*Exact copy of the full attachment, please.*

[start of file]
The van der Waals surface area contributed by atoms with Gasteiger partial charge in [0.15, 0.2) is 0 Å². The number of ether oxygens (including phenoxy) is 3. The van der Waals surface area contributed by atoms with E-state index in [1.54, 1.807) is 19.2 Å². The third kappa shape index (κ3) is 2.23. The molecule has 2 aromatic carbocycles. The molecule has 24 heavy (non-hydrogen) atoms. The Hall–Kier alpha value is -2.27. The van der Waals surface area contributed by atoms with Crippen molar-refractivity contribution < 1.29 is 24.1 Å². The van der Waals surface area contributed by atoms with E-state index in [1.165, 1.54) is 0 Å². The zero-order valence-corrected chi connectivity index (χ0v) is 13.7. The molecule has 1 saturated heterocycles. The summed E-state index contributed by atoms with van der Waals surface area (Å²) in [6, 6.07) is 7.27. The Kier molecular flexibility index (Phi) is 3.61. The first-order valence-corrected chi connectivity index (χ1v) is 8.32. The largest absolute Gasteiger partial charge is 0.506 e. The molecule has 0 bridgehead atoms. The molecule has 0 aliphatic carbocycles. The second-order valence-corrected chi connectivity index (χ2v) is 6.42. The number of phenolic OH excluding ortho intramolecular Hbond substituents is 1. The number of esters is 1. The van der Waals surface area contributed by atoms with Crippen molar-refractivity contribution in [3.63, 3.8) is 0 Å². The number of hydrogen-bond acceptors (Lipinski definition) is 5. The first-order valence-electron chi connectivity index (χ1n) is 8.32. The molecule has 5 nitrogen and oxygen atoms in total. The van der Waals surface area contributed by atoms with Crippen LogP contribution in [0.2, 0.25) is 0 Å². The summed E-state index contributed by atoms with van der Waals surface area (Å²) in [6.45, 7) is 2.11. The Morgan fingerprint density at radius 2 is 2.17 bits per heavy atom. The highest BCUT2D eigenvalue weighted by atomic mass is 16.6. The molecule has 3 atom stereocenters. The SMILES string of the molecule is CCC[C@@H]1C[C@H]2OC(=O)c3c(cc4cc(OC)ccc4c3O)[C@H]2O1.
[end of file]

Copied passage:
The van der Waals surface area contributed by atoms with Gasteiger partial charge in [0.15, 0.2) is 0 Å². The number of ether oxygens (including phenoxy) is 3. The van der Waals surface area contributed by atoms with E-state index in [1.54, 1.807) is 19.2 Å². The third kappa shape index (κ3) is 2.23. The molecule has 2 aromatic carbocycles. The molecule has 24 heavy (non-hydrogen) atoms. The Hall–Kier alpha value is -2.27. The van der Waals surface area contributed by atoms with Crippen molar-refractivity contribution < 1.29 is 24.1 Å². The van der Waals surface area contributed by atoms with E-state index in [1.165, 1.54) is 0 Å². The zero-order valence-corrected chi connectivity index (χ0v) is 13.7. The molecule has 1 saturated heterocycles. The summed E-state index contributed by atoms with van der Waals surface area (Å²) in [6, 6.07) is 7.27. The Kier molecular flexibility index (Phi) is 3.61. The first-order valence-corrected chi connectivity index (χ1v) is 8.32. The largest absolute Gasteiger partial charge is 0.506 e. The molecule has 0 bridgehead atoms. The molecule has 0 aliphatic carbocycles. The second-order valence-corrected chi connectivity index (χ2v) is 6.42. The number of phenolic OH excluding ortho intramolecular Hbond substituents is 1. The number of esters is 1. The van der Waals surface area contributed by atoms with Crippen molar-refractivity contribution in [3.63, 3.8) is 0 Å². The number of hydrogen-bond acceptors (Lipinski definition) is 5. The first-order valence-electron chi connectivity index (χ1n) is 8.32. The molecule has 5 nitrogen and oxygen atoms in total. The van der Waals surface area contributed by atoms with Crippen LogP contribution in [0.2, 0.25) is 0 Å². The summed E-state index contributed by atoms with van der Waals surface area (Å²) in [6.45, 7) is 2.11. The Morgan fingerprint density at radius 2 is 2.17 bits per heavy atom. The highest BCUT2D eigenvalue weighted by atomic mass is 16.6. The molecule has 3 atom stereocenters. The SMILES string of the molecule is CCC[C@@H]1C[C@H]2OC(=O)c3c(cc4cc(OC)ccc4c3O)[C@H]2O1.